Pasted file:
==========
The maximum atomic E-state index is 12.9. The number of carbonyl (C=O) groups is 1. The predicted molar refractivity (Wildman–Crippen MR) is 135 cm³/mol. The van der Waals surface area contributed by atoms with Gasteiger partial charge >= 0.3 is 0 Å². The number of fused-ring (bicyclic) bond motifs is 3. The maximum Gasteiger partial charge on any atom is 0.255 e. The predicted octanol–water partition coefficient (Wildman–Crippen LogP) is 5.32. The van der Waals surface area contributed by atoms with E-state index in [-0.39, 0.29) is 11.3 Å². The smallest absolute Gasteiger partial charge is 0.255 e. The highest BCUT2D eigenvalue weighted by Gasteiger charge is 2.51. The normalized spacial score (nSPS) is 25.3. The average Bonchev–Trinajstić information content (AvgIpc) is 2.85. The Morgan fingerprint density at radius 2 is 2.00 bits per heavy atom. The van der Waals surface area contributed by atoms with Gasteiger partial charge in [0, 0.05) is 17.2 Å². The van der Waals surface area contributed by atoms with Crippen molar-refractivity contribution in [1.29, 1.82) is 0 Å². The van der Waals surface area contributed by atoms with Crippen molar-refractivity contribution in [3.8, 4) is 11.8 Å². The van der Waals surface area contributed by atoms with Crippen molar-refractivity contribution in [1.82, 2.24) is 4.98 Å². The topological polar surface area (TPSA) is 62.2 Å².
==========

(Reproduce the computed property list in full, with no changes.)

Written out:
The maximum atomic E-state index is 12.9. The number of carbonyl (C=O) groups is 1. The predicted molar refractivity (Wildman–Crippen MR) is 135 cm³/mol. The van der Waals surface area contributed by atoms with Gasteiger partial charge >= 0.3 is 0 Å². The number of fused-ring (bicyclic) bond motifs is 3. The maximum Gasteiger partial charge on any atom is 0.255 e. The predicted octanol–water partition coefficient (Wildman–Crippen LogP) is 5.32. The van der Waals surface area contributed by atoms with E-state index in [-0.39, 0.29) is 11.3 Å². The smallest absolute Gasteiger partial charge is 0.255 e. The highest BCUT2D eigenvalue weighted by Gasteiger charge is 2.51. The normalized spacial score (nSPS) is 25.3. The average Bonchev–Trinajstić information content (AvgIpc) is 2.85. The Morgan fingerprint density at radius 2 is 2.00 bits per heavy atom. The van der Waals surface area contributed by atoms with Gasteiger partial charge in [0, 0.05) is 17.2 Å². The van der Waals surface area contributed by atoms with Crippen molar-refractivity contribution in [1.29, 1.82) is 0 Å². The van der Waals surface area contributed by atoms with Crippen molar-refractivity contribution in [3.8, 4) is 11.8 Å². The van der Waals surface area contributed by atoms with Crippen molar-refractivity contribution in [1.82, 2.24) is 4.98 Å². The topological polar surface area (TPSA) is 62.2 Å².